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The positions of commercial firms offer clues to 2021 cash markets

Large sort positions suggest basis could weaken over first half of next year

Bryce Knorr, Contributing market analyst

December 8, 2020

3 Min Read
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Big speculators and Wall Street investors went on a corn buying spree this fall, helping drive futures toward the top of their trading range over the past seven years. But the hopes of farmers holding 2020 crop inventory could depend on another class of traders who are much closer to home. The positions of commercial firms may offer clues to what happens to the cash market in the first half of 2021.

This category tracked by the Commodity Futures Trading Commission includes the large grain merchandisers and end users like ethanol plants that buy corn from farmers. And like farmers – and unlike commodity funds and investors – these businesses use the futures market to manage risk, not to speculate.

An ethanol plant that needs corn day in and day out to keep running can cover its feedstocks on paper by buying futures. Merchandisers like grain elevators don’t speculate on the corn they buy from farmers, instead hedging it by selling futures until they can make a sale to an end user.

Sales by commercials, or short positions, aren’t discussed much in coverage of CFTC Commitment of Traders reports put out most Fridays. But when speculators are buying, somebody’s got to be selling. This past fall that response came from commercial firms hedging what they bought from farmers to satisfy what looks like record corn demand.

Related:The 7 deadly grain marketing tendencies that kill profit

According to the CFTC, commercial traders were short 6.24 billion bushels worth of corn futures, an all-time record, in mid-November ahead of the start to delivery on December contracts. They trimmed that position a little but were still short 5.71 billion bushels last week in the latest commitments report.

Do ‘strong hands’ help farmers?

At first blush such a large short position might seem good for farmers with corn in the bin. Grain held and hedged by commercials is said to be in “strong hands.” Merchandisers in part make their money on basis appreciation, and they can wait for demand to boost cash prices end users must pay.

But history suggests those strong hands may not help farmers. There’s a significant negative correlation between the commercial shorts and basis gains into spring and summer. A negative correlation means two variables, in this case basis appreciation and the short position, move in oppositive directions. If that relationship holds for 2020 crop corn, the big commercial short suggests basis could weaken, not strengthen over the first half of 2021.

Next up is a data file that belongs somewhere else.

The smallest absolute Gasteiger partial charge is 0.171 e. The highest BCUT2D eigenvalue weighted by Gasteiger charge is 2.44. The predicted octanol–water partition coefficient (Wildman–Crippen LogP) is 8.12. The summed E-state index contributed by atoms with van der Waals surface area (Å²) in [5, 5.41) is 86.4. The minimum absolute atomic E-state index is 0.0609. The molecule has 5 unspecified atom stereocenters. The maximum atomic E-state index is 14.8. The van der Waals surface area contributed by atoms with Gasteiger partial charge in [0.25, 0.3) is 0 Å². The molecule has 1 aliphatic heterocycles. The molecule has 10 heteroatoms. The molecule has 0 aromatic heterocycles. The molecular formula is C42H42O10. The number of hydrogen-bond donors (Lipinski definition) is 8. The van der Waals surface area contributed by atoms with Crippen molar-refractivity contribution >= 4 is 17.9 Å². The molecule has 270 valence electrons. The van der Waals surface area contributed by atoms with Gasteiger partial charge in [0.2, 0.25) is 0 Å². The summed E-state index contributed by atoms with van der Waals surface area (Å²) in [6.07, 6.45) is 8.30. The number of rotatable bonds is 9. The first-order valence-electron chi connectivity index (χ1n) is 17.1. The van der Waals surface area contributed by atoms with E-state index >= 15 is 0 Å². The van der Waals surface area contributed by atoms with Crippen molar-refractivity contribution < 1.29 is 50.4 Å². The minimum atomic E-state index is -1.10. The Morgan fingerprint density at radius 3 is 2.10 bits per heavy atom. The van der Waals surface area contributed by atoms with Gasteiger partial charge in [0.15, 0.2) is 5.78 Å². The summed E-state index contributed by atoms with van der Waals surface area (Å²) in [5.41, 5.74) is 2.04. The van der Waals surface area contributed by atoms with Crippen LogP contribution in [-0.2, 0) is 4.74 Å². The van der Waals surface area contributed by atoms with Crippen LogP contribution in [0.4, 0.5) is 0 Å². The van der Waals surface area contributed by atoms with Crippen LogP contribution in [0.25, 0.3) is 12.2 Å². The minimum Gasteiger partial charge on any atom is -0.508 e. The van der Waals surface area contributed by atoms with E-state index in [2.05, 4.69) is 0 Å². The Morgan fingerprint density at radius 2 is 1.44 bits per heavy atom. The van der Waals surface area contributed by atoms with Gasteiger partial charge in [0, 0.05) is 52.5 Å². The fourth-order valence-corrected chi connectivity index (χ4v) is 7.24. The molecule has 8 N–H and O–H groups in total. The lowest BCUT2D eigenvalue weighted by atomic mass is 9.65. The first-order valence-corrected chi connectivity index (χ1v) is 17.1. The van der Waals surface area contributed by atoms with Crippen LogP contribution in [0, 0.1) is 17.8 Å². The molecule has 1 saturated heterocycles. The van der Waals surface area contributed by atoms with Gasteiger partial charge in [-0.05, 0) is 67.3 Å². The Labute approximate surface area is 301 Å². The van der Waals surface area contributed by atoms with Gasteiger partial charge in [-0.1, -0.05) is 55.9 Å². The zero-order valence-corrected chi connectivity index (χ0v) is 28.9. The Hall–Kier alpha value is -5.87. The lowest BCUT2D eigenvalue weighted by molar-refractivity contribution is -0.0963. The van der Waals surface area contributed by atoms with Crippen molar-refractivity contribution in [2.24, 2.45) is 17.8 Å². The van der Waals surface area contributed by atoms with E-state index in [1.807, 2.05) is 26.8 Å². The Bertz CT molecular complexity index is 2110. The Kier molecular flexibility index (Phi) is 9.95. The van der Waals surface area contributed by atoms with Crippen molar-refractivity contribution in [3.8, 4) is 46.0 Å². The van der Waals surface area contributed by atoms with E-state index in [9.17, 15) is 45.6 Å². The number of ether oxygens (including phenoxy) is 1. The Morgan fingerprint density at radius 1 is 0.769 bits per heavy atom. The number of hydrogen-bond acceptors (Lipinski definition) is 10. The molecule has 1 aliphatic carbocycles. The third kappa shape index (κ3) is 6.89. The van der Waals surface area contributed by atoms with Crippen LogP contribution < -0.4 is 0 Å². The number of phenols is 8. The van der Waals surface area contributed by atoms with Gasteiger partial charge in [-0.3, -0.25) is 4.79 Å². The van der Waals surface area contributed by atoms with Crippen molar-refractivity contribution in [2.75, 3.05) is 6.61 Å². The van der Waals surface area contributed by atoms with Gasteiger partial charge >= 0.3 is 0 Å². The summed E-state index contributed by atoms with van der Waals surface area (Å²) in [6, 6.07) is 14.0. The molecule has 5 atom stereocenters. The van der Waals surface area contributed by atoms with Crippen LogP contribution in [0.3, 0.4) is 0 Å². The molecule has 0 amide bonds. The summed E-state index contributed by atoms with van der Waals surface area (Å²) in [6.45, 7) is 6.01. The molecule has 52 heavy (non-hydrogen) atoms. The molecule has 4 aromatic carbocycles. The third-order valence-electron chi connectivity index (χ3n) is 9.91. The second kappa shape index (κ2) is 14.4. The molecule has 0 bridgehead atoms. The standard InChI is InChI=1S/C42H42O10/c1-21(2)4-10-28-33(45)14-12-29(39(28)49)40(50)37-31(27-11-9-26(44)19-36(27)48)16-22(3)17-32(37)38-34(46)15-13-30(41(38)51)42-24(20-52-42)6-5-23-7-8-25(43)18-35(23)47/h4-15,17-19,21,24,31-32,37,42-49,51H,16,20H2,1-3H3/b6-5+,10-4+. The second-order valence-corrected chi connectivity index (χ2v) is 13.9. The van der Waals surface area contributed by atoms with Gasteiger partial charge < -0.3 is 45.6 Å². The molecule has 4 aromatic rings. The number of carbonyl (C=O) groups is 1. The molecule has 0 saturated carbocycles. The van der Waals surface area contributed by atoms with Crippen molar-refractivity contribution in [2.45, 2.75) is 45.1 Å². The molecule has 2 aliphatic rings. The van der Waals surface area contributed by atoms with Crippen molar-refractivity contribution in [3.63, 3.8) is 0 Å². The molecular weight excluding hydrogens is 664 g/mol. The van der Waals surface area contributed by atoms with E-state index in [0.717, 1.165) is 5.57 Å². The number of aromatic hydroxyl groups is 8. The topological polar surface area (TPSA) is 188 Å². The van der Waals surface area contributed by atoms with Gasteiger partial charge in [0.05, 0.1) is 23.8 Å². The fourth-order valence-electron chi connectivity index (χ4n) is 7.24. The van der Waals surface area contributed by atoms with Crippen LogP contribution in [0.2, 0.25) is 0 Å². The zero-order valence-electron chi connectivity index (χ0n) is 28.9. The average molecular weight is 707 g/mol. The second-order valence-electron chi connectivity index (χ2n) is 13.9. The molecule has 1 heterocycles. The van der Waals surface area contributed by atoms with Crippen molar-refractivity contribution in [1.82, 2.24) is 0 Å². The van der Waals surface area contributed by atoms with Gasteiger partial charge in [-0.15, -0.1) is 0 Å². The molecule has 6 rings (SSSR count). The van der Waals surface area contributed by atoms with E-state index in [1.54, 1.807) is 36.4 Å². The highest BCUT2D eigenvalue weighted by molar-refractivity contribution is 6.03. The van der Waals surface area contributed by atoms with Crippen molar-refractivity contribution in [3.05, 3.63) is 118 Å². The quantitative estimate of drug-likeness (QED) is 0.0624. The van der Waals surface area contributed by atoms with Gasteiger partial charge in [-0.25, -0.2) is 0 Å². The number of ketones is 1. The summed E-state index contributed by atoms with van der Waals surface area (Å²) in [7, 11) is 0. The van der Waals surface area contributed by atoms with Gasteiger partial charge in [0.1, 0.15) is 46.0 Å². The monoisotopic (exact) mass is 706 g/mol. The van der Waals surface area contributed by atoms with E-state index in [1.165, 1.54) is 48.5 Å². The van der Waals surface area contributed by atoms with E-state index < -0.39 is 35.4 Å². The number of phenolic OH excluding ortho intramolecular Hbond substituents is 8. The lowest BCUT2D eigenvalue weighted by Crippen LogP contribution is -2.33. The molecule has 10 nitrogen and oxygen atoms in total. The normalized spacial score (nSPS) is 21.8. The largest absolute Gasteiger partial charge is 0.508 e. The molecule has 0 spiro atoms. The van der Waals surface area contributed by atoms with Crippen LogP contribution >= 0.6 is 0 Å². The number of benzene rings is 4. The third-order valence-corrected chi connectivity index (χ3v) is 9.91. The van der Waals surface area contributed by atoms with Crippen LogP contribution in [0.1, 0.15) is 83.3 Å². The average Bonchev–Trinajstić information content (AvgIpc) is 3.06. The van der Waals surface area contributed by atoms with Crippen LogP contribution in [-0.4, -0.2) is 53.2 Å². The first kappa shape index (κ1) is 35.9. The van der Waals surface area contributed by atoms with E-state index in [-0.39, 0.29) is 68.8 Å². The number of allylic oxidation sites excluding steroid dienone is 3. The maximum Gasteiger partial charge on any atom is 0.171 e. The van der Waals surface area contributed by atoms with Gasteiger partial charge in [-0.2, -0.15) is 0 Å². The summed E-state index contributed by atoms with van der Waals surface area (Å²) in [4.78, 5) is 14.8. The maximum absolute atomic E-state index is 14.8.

The average U.S. cash price for corn into December delivery was 15.5 cents under futures, more than 35% stronger than average. A year ago cash was 13 under due to the flood-shriveled 2019 crop, and basis faded into spring and summer.

Related:Decision tree for post-harvest grain marketing

Some years small crops lift fall basis. Other times the cause is robust demand, the factor that looks likely responsible this year.

Another dynamic may be in play too, though we won’t find out until Jan. 12. That’s when USDA releases its estimate of Dec. 1 corn inventories.

When farmers hold more corn on farm, Dec. 1 basis tends to be weaker as winter begins. Farmers aren’t selling because prices don’t meet their expectations or needs. That leaves more potential for cash to strengthen against futures. In these years, the farmers have the strong hands, at least for a time.

But when late fall basis is stronger, farmers hold less of the crop. Better cash prices give growers incentive to sell corn rather than store it. Basis appreciation into spring and summer in those years tends to be less. Commercials have bought what they need at weaker basis levels and hedged it, increasing their short position as a result.

Of course, demand for the 2020 corn crop could be even better than  USDA forecasts, and the crop could be smaller, too, factors that could keep basis strengthening. Just make sure you can afford the risk if your marketing plan bets on that daily double.

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Knorr writes from Chicago, Ill. Email him at [email protected]

The opinions of the author are not necessarily those of Farm Futures or Farm Progress. 

About the Author(s)

Bryce Knorr

Contributing market analyst, Farm Futures

Bryce Knorr first joined Farm Futures Magazine in 1987. In addition to analyzing and writing about the commodity markets, he is a former futures introducing broker and Commodity Trading Advisor. A journalist with more than 45 years of experience, he received the Master Writers Award from the American Agricultural Editors Association.

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